Docker Image Layers
In this tutorial we will discuss about Docker image layers and how intermediate layers are created, and how dangling images are destroyed.
When you pull a Docker image, you will notice that it is pulled as different layers. Also, when you create your own Docker image, several layers are created.
A Docker image consists of several layers. Each layer corresponds to certain instructions in your Dockerfile.
The following instructions create a layer: RUN, COPY, ADD. The other instructions will create intermediate layers and do not influence the size of your image.
Layers of a Docker image are essentially just files generated from running some command. All of the information about the docker image and container layers is stored in sub directories of /var/lib/docker/aufs/.
Docker image layers are neat because they can be re-used by multiple images saving disk space and reducing time to build images while maintaining their integrity.
A Docker image consists of read-only layers each of which represents a Dockerfile instruction. The layers are stacked and each one is a delta of the changes from the previous layer.
Let’s look at the following Dockerfile
FROM ubuntu:15.04 COPY . /app RUN make /app CMD python /app/app.py
Each instruction creates one layer:
FROMcreates a layer from the
COPYadds files from your Docker client’s current directory.
RUNbuilds your application with
CMDspecifies what command to run within the container.
When you run an docker image and generate a container, you add a new writable layer (the “container layer”) on top of the underlying layers.
All changes made to the running container, such as writing new files, modifying existing files, and deleting files, are written to this thin writable container layer.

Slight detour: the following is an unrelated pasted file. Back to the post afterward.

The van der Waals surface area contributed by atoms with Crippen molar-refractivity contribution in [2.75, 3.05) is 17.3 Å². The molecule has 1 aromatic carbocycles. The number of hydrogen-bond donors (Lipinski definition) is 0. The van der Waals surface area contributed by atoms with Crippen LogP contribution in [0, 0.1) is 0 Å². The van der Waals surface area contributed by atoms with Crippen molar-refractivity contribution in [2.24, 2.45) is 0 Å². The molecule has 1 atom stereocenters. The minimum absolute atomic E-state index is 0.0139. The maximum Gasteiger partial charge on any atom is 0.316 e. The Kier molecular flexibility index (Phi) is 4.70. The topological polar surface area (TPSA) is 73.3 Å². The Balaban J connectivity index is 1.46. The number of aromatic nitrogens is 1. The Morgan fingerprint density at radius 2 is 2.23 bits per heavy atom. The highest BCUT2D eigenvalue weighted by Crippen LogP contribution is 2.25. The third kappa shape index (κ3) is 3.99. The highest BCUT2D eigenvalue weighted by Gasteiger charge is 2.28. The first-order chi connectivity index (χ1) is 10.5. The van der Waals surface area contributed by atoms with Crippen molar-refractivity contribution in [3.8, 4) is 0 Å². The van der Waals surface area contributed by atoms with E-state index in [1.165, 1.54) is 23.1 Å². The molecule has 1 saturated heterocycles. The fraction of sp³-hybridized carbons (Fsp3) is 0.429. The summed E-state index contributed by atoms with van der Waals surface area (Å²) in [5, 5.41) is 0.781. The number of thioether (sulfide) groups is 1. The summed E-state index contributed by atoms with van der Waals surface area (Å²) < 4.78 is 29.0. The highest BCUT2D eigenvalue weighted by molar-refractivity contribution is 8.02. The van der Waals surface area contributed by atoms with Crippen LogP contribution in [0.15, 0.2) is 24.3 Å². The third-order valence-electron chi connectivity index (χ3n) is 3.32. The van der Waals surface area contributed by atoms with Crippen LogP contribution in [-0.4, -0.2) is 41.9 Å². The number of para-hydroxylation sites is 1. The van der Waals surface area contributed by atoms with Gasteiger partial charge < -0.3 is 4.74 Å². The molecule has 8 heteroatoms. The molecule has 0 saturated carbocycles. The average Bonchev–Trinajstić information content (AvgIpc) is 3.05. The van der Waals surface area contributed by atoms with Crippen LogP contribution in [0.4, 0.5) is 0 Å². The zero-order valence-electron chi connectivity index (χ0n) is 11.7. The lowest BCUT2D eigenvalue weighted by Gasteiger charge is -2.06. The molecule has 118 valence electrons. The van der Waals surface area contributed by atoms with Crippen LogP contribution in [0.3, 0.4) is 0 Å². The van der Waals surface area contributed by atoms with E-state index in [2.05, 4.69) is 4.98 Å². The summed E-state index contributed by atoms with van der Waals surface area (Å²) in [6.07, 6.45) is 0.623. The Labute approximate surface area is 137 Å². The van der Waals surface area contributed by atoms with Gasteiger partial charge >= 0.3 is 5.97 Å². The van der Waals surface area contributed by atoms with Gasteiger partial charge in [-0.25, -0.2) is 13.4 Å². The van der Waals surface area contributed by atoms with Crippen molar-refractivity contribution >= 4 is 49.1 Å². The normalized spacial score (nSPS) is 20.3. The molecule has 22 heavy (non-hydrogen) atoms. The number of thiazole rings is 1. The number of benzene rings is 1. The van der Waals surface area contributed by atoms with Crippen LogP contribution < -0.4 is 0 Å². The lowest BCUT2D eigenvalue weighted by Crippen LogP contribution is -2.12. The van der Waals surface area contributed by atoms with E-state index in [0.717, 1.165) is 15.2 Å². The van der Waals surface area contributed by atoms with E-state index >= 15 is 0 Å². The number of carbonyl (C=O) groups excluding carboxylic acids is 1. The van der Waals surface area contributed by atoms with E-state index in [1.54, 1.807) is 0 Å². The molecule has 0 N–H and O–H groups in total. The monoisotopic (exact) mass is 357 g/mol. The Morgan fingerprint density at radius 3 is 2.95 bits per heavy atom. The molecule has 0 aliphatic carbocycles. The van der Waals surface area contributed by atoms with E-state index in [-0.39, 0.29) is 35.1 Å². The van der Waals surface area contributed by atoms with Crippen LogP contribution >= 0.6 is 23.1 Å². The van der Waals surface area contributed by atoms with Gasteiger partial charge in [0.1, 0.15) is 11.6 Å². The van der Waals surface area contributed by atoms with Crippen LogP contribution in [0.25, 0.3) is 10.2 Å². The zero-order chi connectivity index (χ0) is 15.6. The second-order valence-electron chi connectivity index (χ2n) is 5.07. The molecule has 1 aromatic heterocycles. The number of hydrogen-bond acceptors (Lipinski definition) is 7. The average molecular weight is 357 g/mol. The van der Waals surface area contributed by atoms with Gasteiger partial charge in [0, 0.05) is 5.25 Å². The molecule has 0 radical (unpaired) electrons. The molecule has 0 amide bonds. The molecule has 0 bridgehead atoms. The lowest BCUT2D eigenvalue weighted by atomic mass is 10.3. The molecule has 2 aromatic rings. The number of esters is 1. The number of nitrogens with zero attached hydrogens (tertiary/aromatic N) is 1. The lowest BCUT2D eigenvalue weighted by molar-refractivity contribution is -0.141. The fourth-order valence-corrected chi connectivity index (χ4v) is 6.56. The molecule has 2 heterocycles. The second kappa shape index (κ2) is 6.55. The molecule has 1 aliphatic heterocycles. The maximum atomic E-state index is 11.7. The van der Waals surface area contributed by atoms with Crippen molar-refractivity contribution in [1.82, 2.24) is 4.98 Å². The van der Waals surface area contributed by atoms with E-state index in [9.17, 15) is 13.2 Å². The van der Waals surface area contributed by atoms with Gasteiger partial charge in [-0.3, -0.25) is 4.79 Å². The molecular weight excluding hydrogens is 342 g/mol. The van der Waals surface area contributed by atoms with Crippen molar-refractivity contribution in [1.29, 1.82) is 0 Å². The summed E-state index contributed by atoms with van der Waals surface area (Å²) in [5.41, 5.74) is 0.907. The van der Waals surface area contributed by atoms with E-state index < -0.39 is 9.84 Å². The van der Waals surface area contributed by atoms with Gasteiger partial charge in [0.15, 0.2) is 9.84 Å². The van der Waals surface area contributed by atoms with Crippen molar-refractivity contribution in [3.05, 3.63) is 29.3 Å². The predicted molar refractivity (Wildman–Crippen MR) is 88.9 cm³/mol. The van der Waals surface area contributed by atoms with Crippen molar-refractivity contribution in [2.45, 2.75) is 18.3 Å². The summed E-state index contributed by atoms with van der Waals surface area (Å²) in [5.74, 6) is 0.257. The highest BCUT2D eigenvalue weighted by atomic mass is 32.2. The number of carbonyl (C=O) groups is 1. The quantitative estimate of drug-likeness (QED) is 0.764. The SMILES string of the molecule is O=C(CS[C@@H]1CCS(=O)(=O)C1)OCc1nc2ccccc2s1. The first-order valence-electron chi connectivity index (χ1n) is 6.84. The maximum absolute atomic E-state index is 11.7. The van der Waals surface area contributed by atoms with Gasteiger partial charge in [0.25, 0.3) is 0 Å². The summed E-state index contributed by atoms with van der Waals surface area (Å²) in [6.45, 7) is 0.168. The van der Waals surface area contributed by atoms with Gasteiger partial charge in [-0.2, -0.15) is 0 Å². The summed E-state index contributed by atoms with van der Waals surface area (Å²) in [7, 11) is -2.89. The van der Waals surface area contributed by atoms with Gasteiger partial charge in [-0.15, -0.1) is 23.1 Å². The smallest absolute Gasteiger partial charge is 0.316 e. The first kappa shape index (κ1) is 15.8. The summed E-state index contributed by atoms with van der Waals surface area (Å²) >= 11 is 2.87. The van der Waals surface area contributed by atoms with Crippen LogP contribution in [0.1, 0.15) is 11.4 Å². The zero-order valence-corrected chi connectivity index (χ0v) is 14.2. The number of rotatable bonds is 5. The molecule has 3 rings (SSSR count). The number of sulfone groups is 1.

When the container is stopped writable layer remains, and if container was removed writable layer is deleted. So that’s why people say, containers are stateless.
For example, here is a Dockerfile for creating a node.js web app image. It shows the commands that are executed to create the image.
When Docker builds the container from the above Dockerfile, each step corresponds to a command run in the Dockerfile.
Docker image layers are made up of the file generated from running that command. Along with each step, the layer created is listed represented by its random generated ID.
For example, the layer ID for step 1 is
$ docker build -t mywebapp . Step 1 : FROM node:argon argon: Pulling from library/node... ... Status: Downloaded newer image for node:argon ---> 850d74a0344f Step 2 : RUN mkdir -p /usr/src/app ---> Running in 5090fde23e44 ---> 8184cc184ef8 Removing intermediate container 5090fde23e44 Step 3 : WORKDIR /usr/src/app ---> Running in 2987746b5fba ---> 96c81d89b023 Removing intermediate container 2987746b5fba Step 4 : COPY package.json /usr/src/app/ ---> 773d93a151ee Removing intermediate container a678c817e467 Step 5 : RUN npm install ---> Running in 31ee9721cccb ---> ecf7275feff3 Removing intermediate container 31ee9721cccb Step 6 : COPY . /usr/src/app ---> 995a21532fce Removing intermediate container a3b7591bf46d Step 7 : EXPOSE 8080 ---> Running in fddb8afb98d7 ---> e9539311a23e Removing intermediate container fddb8afb98d7 Step 8 : CMD npm start ---> Running in a262fd016da6 ---> dff93d9c2c60 Removing intermediate container a262fd016da6 Successfully built dff93d9c2c60
Once the image is built, you can view all the layers that make up the image with the docker history command.
The “Image” column (i.e intermediate image or layer) shows the randomly generated UUID that correlates to that layer.
$ docker history expressweb IMAGE CREATED CREATED BY SIZE dff93d9c2c60 2 days ago /bin/sh -c CMD ["npm" "start"] 0 B e9539311a23e 2 days ago /bin/sh -c EXPOSE 8080/tcp 0 B 995a21532fce 2 days ago /bin/sh -c COPY dir:50ab47bff7 760 B ecf7275feff3 2 days ago /bin/sh -c npm install 3.439 MB 773d93a151ee 2 days ago /bin/sh -c COPY file:551095e67 265 B 96c81d89b023 2 days ago /bin/sh -c WORKDIR /usr/src/app 0 B 8184cc184ef8 2 days ago /bin/sh -c mkdir -p /usr/src/app 0 B 850d74a0344f 2 days ago /bin/sh -c CMD ["node"] 0 B
The docker image history doesn’t always show uniform information e.g., when you pull the image from the docker hub instead of creating it locally.
For this reason you can use a tool called, Dive tool which takes care of various scenarios and shows a uniform output.
Dangling images are layers that have no relationship to any tagged images. They no longer serve a purpose and consume disk space.
Dangling images are created while creating new build of a image without renaming/updating the version of the image. So that the old image are converted into dangling images.
List Dangling images
$ docker images -f dangling=true
Remove Dangling images
$ docker rmi $(docker images -f dangling=true -q)